Using values that were pooled over the four shops, Pearson correlations between primary task measures (i.e., TCT), secondary task measures (i.e., RTs and accuracy), subjective mental workload (i.e., NASA-TLX score), search preferences, and general user satisfaction were calculated. Different values ofN result from missing values in the subjective ratings as well as from the 2 participants completing only 3 of the shop trials (see Table 3). General user satisfaction significantly correlated with mean TCT, NASA-TLX score, and search preferences. Although NASA-TLX further correlated with mean TCT, secondary task accuracy, and search preferences, none of the other measures correlated with secondary task accuracy.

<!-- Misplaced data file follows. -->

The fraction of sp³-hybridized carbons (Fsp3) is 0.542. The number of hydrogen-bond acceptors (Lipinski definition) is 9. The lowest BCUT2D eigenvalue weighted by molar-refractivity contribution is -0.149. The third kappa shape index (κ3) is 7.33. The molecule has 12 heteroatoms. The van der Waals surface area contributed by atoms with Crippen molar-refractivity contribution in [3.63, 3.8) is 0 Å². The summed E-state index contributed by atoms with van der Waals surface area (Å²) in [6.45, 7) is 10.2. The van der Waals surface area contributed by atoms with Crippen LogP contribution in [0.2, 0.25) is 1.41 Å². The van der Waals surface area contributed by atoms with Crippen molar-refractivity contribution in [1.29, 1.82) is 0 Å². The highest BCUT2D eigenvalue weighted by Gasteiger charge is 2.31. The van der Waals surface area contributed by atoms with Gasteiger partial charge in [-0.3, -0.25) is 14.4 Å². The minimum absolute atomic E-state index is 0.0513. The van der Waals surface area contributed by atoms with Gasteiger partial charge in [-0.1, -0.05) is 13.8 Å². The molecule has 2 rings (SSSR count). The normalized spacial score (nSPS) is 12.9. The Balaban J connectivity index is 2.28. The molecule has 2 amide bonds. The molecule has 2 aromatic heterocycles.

Table 3: Correlations between cognitive load measures and user satisfaction.

5. Discussion

We assumed that there are differences in the cognitive load that is imposed on users by searching products in four different online book shops. Cognitive load was measured with subjective (i.e., NASA-TLX; [26]) and objective (i.e., dual-task paradigm, e.g., [24]) assessment methods. Furthermore, we aimed at investigating whether these cognitive load measures are related to search preferences and user satisfaction. We assumed that users who perceive cognitive load as high are rather dissatisfied with the respective Web shop and would prefer using the site search function over the site navigation.